1 cup aioli
1 cup buttermilk
1/2 teaspoon coarse black pepper
1/2 a lemon, juice only
Salt and pepper to taste

For the dressing: Add the first three ingredients to a food processor and blend thoroughly. With the motor running, pour in the buttermilk. Add remaining ingredients. Season with salt and pepper to taste.

For the salad: Combine the pepitas, asiago and black currants. Arrange salad ingredients in separate rows on a large platter. Pour dressing to taste and mix. Store remaining dressing in the refrigerator.

Makes 2 servings

                                •          •          •          •          •

Chiles en nogada at Barrio Café
To Chef Silvana Salcido Esparza, a bit of chiles en nogada tastes like independence. The seasonal dish makes its triumphant return every year on September 16, Mexico’s Independence Day – fitting for a dish that was created by nuns to celebrate Mexico’s victory over Spain in the battle of Veracruz in 1810. The chile, stuffed with chicken, nuts and dried fruit and topped with a creamy sauce, marries Mexican ingredients and culinary sensibility with European technique. After trying countless versions in Mexico, Esparza perfected her own signature version. “It’s a dish I identify with, and I’m proud of it,” Esparza says. “It’s an opportunity to impress somebody with the elegance of Mexican food.”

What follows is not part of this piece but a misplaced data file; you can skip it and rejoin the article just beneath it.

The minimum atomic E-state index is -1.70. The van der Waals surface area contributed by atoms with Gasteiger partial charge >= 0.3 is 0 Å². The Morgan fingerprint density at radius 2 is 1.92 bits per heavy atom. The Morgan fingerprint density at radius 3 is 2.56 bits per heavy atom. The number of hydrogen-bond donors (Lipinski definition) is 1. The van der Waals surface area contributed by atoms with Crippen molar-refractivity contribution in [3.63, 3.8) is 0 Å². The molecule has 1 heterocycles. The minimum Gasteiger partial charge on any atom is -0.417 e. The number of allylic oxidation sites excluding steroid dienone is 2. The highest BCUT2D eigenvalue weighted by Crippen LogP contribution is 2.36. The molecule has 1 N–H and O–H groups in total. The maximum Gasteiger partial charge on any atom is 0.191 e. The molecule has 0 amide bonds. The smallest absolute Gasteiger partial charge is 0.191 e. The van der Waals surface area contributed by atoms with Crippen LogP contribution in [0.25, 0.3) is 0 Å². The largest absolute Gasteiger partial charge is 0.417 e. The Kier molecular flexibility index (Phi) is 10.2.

4 poblano peppers, roasted and peeled
2 skinless chicken breasts, diced into small pieces
1 tablespoon canola oil
2 teaspoons tomato paste
1 tablespoon dried apricots
1 tablespoon diced apple
1 tablespoon diced pears
1 tablespoon golden raisins
1 tablespoon cranberries
1 tablespoon diced onion
1 clove garlic, minced
1 cup white wine
Pinch of sugar
Salt and pepper, to taste

For sauce:
2 cups heavy cream
1 cup white wine
1 clove garlic, minced
1 shallot, minced
1/4 cup almonds, ground
Salt and pepper to taste
Cilantro and pomegranate seeds for garnish

To roast peppers: Cook over gas flame until charred, or broil in oven. Let cool, then peel.
To cook chicken: Heat a large skillet on high. Add oil, and when hot, add diced chicken. Sauté until chicken starts to turn white. Add diced onions and sauté until onions are translucent. Add chopped garlic, apricots and all of the fresh and dried fruit. Sauté for one minute. Add tomato paste and sauté until paste has covered all of the ingredients. Add white wine and sugar and continue to cook until chicken is tender. Season to taste. Stuff peppers with chicken-fruit mix and broil a few minutes to warm through, being careful not to burn the peppers.